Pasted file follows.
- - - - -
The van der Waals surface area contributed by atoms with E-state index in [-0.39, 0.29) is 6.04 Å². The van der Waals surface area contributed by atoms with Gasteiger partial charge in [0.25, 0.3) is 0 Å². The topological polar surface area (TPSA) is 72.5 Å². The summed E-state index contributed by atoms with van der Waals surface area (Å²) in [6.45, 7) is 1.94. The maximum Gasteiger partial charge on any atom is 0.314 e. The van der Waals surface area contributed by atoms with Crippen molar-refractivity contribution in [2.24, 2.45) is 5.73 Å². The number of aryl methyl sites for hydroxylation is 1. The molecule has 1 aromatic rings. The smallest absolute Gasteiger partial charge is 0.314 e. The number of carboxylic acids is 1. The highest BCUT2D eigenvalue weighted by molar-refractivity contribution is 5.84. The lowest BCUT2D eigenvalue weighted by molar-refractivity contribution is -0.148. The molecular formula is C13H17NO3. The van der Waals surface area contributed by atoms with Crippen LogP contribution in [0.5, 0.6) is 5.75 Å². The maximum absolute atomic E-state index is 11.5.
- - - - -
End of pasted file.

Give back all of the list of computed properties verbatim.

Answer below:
The van der Waals surface area contributed by atoms with E-state index in [-0.39, 0.29) is 6.04 Å². The van der Waals surface area contributed by atoms with Gasteiger partial charge in [0.25, 0.3) is 0 Å². The topological polar surface area (TPSA) is 72.5 Å². The summed E-state index contributed by atoms with van der Waals surface area (Å²) in [6.45, 7) is 1.94. The maximum Gasteiger partial charge on any atom is 0.314 e. The van der Waals surface area contributed by atoms with Crippen molar-refractivity contribution in [2.24, 2.45) is 5.73 Å². The number of aryl methyl sites for hydroxylation is 1. The molecule has 1 aromatic rings. The smallest absolute Gasteiger partial charge is 0.314 e. The number of carboxylic acids is 1. The highest BCUT2D eigenvalue weighted by molar-refractivity contribution is 5.84. The lowest BCUT2D eigenvalue weighted by molar-refractivity contribution is -0.148. The molecular formula is C13H17NO3. The van der Waals surface area contributed by atoms with Crippen LogP contribution in [0.5, 0.6) is 5.75 Å². The maximum absolute atomic E-state index is 11.5.